Saban’s hard-line stance toward staying in school has held up well in the past. “We’ve had 13 guys go out early for the draft. Eleven were first round draft picks, one was a second, and one was a third,” he boasted earlier this month. But that statement isn't holding up so well now. A few moments later at the same news conference, he handed off the microphone to four underclassmen who would declare themselves eligible for the draft, only two of whom -- safety Ha Ha Clinton-Dix and left tackle Cyrus Kouandjio -- were regarded as a first-round prospects. The other two, linebacker Adrian Hubbard and defensive lineman Jeoffrey Pagan, will be lucky to be taken in the second round.

A fifth underclassmen, safety Vinnie Sunseri, declared for the draft as well. There was no news conference for him, though. Alabama didn't even send out a statement informing the media of his decision. His name just happened to be among the record 98 underclassmen to officially turn pro last week. He'll likely be a late-round pick, but rather than stay and improve his stock, he fled Tuscaloosa. Sources close to the situation cited a rift between him and the coaching staff dating to his sophomore season, but Sunseri hasn't addressed the situation publicly. Rather, he's viewed as just another underclassman hoping to strike it rich, ignoring some recently troubling statistics.

Of the 73 underclassmen to turn pro last year, 21 went undrafted. Of the 52 players who were drafted, 25 were taken in the first two rounds. That's "not a very secure future for you in terms of what your career might bring, the number of years you might play, as well as how much money you might make,” Saban told reporters at the Senior Bowl earlier this week.

More and more, college football is beginning to take on the mentality of college basketball, Saban said. Rather than one-and-done, he cited a three-and-out mindset shared by players and their parents.

"I don’t think the NFL really wants this. I don’t really think the colleges want this," he said. "I don’t think it’s in the best interest of the players. And I don’t know what the solution to the problem really is."

Maybe Saban should look at his own program to find out what answers there might be. Alabama's success sending underclassmen to the draft certainly hasn't helped dissuade others from trying the same path. The type of advertising Saban has targeted at prospects doesn't exactly scream to come get a four-year degree, either. Amari Cooper, who was a Freshman All-American in 2012, had to be corrected by an Alabama staffer when he told reporters this past preseason that he had "two more years here." And it's absurd to think he's the only one eyeing a shortcut to the NFL.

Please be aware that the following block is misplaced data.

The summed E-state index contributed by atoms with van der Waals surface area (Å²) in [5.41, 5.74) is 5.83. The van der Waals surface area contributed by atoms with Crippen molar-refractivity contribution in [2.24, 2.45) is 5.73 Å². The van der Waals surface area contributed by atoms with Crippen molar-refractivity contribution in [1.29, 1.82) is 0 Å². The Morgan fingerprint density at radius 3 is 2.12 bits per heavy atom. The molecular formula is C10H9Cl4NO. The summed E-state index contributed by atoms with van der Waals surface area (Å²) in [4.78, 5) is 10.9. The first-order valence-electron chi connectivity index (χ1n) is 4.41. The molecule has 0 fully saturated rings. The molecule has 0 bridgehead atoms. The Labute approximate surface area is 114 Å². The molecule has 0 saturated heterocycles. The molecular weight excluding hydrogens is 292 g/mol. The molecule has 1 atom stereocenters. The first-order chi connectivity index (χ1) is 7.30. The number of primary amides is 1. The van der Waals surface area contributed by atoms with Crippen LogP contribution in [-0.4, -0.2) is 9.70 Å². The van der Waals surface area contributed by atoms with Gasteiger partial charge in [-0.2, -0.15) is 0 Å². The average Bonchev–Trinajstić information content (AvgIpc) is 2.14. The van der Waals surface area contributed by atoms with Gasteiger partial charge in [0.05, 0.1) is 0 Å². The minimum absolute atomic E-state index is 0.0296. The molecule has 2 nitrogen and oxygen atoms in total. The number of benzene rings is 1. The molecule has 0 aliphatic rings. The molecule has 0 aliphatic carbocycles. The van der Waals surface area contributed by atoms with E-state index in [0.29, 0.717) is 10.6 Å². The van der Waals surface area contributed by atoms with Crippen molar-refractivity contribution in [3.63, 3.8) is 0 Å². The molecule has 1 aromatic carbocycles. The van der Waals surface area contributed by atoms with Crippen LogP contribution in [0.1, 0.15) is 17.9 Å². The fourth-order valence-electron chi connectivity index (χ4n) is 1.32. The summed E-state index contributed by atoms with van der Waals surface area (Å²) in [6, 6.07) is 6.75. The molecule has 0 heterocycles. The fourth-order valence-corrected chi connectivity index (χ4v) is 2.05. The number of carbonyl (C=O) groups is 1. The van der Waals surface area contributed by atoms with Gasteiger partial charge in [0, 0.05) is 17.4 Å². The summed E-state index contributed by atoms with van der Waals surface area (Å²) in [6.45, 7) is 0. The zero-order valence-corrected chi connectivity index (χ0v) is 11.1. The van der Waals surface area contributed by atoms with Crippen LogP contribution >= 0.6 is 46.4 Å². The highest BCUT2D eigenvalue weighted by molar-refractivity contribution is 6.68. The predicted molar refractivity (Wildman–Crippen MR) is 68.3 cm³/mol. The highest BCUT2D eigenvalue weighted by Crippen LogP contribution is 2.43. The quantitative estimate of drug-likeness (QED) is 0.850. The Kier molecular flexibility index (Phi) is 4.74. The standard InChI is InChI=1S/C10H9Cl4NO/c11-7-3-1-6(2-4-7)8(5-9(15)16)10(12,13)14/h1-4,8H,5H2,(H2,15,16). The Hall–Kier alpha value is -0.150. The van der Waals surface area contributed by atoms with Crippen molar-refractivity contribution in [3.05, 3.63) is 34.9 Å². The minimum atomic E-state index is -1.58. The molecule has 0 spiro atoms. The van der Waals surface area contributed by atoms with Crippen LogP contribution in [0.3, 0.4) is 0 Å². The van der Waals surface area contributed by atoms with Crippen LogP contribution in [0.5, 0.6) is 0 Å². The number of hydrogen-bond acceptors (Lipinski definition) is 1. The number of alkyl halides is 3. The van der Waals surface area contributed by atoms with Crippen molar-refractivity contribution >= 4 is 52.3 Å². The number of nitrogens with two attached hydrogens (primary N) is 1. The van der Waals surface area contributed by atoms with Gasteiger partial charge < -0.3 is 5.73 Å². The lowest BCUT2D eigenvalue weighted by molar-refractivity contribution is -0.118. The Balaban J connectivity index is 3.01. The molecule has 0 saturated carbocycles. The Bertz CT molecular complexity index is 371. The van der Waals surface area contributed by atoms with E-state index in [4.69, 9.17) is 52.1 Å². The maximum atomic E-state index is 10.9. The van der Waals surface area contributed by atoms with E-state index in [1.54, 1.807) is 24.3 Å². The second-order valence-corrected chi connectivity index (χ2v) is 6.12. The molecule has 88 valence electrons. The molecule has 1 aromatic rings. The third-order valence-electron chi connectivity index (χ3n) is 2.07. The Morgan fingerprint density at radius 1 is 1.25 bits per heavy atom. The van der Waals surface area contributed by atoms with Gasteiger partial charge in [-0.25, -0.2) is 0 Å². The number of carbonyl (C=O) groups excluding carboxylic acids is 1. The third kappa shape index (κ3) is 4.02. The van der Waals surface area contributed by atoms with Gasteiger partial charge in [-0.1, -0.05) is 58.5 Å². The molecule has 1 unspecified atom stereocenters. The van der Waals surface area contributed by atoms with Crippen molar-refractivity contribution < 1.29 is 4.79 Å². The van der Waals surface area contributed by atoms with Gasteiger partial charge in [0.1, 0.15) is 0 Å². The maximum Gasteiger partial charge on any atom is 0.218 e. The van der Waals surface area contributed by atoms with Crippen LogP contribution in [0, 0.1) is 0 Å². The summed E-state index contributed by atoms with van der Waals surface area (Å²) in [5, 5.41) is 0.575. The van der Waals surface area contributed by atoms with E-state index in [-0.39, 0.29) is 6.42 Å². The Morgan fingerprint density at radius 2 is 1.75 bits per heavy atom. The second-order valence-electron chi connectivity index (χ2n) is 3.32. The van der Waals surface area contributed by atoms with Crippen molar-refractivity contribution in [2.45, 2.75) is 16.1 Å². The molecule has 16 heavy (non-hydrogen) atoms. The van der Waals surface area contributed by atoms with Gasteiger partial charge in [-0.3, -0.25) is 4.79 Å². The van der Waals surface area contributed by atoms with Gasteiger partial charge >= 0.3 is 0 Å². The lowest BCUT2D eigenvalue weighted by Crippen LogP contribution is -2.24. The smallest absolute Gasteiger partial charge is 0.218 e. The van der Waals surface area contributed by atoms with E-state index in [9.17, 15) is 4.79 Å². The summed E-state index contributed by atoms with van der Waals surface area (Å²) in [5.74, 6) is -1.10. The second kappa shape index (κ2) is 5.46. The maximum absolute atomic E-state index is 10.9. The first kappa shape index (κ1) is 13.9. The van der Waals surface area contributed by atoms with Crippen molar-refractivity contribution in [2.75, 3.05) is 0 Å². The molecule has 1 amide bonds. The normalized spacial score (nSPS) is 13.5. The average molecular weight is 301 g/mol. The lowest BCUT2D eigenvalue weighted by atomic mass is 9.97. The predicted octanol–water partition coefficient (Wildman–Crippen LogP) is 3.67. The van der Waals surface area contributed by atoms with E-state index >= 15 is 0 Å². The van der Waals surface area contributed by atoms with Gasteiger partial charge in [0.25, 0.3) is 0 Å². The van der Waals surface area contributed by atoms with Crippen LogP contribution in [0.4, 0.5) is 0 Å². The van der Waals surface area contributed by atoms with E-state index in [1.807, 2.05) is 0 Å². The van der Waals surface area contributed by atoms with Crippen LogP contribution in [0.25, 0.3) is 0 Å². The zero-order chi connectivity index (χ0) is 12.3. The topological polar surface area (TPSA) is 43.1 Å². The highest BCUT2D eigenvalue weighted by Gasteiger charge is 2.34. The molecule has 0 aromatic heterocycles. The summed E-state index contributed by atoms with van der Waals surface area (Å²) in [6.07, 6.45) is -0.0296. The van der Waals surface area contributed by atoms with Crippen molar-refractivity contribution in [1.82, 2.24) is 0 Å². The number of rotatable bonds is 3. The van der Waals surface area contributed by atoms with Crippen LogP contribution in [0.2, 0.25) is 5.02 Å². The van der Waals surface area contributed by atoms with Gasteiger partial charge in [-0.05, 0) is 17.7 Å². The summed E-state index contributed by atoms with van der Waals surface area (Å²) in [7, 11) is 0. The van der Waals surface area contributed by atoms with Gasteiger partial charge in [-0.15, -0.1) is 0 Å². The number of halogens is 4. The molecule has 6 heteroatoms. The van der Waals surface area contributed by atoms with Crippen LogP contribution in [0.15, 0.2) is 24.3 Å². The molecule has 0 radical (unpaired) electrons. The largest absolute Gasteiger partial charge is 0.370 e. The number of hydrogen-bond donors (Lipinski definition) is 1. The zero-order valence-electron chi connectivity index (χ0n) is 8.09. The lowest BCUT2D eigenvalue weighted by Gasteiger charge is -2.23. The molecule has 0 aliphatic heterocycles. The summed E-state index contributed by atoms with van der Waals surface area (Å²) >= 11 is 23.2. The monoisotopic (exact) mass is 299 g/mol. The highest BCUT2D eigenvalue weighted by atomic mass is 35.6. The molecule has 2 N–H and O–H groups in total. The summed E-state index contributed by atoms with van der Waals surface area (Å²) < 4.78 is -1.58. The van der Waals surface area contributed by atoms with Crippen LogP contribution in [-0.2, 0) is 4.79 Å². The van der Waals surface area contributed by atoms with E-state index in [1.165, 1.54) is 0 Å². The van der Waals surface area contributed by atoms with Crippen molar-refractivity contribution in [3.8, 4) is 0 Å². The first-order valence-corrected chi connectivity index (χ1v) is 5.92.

The "epidemic" of underclassmen turning pro, as it has been called, might not have started at Alabama, but it has finally reached its shores.

Saban's attitude of "first round or try again" is showing signs of crumbling. His line in the sand, much to his dismay, is being crossed all too often. He either must dig deeper and retrench, or watch it disappear entirely.

SEC's lunch links

January, 10, 2014
Jan 10
12:00
PM ET
Two handy reminders: College football underclassmen have until Jan. 15 to declare for the NFL draft, which will be May 8 at Radio City Music Hall in New York.

TUSCALOOSA, Ala. -- It happens every year now, so don't act surprised. If you're an Alabama fan, deal with it. If you're not, don't weep for the Crimson Tide, either. Coach Nick Saban has lost multiple underclassmen to the NFL before, so Thursday's news that safety Ha Ha Clinton-Dix, offensive tackle Cyrus Kouandjio, linebacker Adrian Hubbard and defensive end Jeoffrey Pagan will all leave school early is no insurmountable thing. This is just the reason why Saban and his staff recruit so hard.

[+] EnlargeHa Ha Clinton-Dix
AP Photo/Butch DillSafety Ha Ha Clinton-Dix is one of four Alabama players who are leaving school early to enter the 2014 NFL draft.
Their leadership and experience will be missed -- along with seniors AJ McCarron, C.J. Mosley and Anthony Steen -- but their talent can be replaced. When you're the only school in the country to finish in the top three of ESPN's class rankings every year since 2008, you have that luxury of plug-and-play. Blue-chip prospects overflow from Alabama's football offices, rattling out its pockets every once in a while like loose change.

"Our twos and threes could do what I did out there," Clinton-Dix said of the team moving forward. "I'm not worried about any of those guys stepping up."

Alabama will be fine without Pagan, Hubbard, Kouandjio and Clinton-Dix. Many of their replacements are already on board: Landon Collins at safety, Leon Brown at tackle, Dillon Lee at strongside linebacker, Jonathan Allen at defensive end. Those who will challenge them for playing time are either just now arriving or just now finishing their first seasons in Tuscaloosa: defensive backs ArDarius Stewart and Laurence 'Hootie' Jones, tackles Grant Hill and Cam Robinson, linebackers Tim Williams and Da'Shawn Hand, and defensive ends Dee Liner and D.J. Pettway -- all excellent prospects.